DANCE was developed by Dr. Nancy Donelan-McCall at The Prevention Research Center for Family and Child Health at the University of Colorado (PRC). It is a valid, reliable, and clinically useful tool. This work was championed by Dr. David Olds in his commitment to continually improve the Nurse-Family Partnership program in community-based practice.
Many of the women who enroll onto the NFP program have experienced trauma during their lives, which may include growing up in homes where violence was present or experiencing intimate partner violence (IPV), also known as domestic abuse or violence, in her current relationship. In the first US trial of NFP, conducted in Elmira, NY, one of the findings was that for women who were experiencing moderate to high levels of IPV, the program effects on preventing child abuse and neglect were attenuated. This finding suggested that the NFP program would need to be augmented to enable nurses to identify and respond to IPV more effectively, so that program outcomes could be improved. A survey of NFP nurses in the US also identified that 40% of nurses felt they lacked the knowledge and skills to respond to IPV, and that 72% of nurses indicated that the presence of IPV in the home made it difficult for them to deliver the NFP program.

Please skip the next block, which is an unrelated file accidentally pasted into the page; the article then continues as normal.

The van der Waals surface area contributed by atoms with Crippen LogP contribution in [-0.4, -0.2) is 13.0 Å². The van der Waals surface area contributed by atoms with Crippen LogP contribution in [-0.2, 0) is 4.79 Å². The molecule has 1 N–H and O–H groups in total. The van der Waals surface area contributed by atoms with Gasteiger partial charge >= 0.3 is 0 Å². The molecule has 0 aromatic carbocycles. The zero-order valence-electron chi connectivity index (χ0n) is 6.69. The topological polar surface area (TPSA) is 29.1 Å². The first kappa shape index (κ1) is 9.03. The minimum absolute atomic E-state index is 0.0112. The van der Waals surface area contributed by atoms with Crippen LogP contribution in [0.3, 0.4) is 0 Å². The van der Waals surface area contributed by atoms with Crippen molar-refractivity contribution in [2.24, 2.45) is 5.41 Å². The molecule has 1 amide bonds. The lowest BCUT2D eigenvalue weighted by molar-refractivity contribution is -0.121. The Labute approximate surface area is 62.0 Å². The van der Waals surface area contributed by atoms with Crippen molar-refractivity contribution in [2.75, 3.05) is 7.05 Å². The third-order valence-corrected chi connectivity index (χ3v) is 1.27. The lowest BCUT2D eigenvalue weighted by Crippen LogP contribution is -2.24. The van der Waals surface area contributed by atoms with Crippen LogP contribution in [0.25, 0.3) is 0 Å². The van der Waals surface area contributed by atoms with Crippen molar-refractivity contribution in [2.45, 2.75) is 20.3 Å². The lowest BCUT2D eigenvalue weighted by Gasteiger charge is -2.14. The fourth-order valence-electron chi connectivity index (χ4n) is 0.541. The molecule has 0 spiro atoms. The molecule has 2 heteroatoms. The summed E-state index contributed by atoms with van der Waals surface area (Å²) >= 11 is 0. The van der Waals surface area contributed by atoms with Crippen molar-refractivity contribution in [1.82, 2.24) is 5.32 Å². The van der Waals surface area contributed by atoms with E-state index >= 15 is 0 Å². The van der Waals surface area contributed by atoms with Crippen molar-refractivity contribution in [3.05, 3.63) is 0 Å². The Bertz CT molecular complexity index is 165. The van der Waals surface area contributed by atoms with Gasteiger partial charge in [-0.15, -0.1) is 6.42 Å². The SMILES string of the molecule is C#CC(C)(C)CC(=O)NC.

In 2009, Drs. Susan Jack, Harriet MacMillan, Jeffrey Coben, and David Olds led a study to develop a specific nursing intervention to support NFP nurses to systematically: 1) identify women exposed to current or past IPV; 2) ascertain the type of IPV a woman was experiencing; 3) develop a tailored plan of care; and 4) provide nursing interventions focused on safety, increasing awareness about IPV, self-efficacy and social support. This intervention, as well as the corresponding program of IPV education for nurses and supervisors, is being evaluated in two RCTs, one in the US (results to be published in 2018) and the other in Canada (results available in 2020).